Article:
Ralph DiGia, World War II conscientious objector, lifelong pacifist and social justice activist, and staffer for 52 years at the War Resisters League (WRL), died Feb. 1 in New York City. He was 93.
DiGia was “without pretensions” and “wore his radicalism in his life, not on his sleeve,” said his long-time WRL colleague David McReynolds.
DiGia’s activism took him through countless meetings, demonstrations and arrests, along with a stretch in federal prison, hunger strikes and a bicycle ride across Europe.
A lifetime of Activism
Born in the Bronx to a family of Italian immigrants in 1914, DiGia spent the WWII years in federal prisons as a secular conscientious objector, engaging in hunger strikes to integrate the prison dining halls. After the war, he and three fellow COs bicycled from Paris to Vienna, urging Cold War soldiers to lay down their arms.
In 1955 he joined the WRL staff as a bookkeeper. In 1964 he was arrested in Albany, Georgia, during a peace march and served four weeks in jail. In 1971, he was arrested in antiwar actions in Washington, D.C. In 1977, he protested nuclear power at Seabrook in New Hampshire, and in 1978 he was ar¬rested on the White House lawn, demanding nuclear disarmament. He was arrested for the last time at the mass protests against shooting of Guinean immigrant Amadou Diallo in 1999.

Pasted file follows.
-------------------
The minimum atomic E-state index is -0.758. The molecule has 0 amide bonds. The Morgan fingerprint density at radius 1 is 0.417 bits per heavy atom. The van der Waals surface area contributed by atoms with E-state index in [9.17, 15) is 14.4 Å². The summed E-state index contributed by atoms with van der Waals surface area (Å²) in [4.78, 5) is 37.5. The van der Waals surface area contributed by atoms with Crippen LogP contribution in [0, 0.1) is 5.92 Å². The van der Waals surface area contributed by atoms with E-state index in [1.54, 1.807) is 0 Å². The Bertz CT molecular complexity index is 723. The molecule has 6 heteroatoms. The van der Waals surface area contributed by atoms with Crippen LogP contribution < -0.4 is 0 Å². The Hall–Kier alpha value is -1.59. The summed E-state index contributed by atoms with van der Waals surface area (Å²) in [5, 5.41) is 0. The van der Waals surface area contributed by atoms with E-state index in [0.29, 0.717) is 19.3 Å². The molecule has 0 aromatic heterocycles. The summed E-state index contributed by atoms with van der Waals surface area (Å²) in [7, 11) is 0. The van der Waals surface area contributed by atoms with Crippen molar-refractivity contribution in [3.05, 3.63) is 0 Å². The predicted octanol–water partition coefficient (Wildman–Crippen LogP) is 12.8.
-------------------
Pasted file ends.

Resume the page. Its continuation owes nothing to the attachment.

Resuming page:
He worked at the WRL office through his 93rd birthday last December, although he had become a volunteer instead of a paid staffer in 1994. In 1996, he got a “Courage of Conscience” award from the Peace Abbey in Sherburne, MA, and in 2005, he and WRL colleague Karl Bissinger received WRL’s Peace Award.
This winter, after a fall and hip fracture, he developed pneumonia and died. He is survived by Karin DiGia, his wife of 37 years; their children, Howard, David, Brenda, Melissa and Daniel, his granddaughter Kyla, and his brothers, Robert and Mario.
Contributions in his memory may be made to the War Resisters League,
339 Lafayette St., New York, NY 10012.
Photo: Ed Hedemann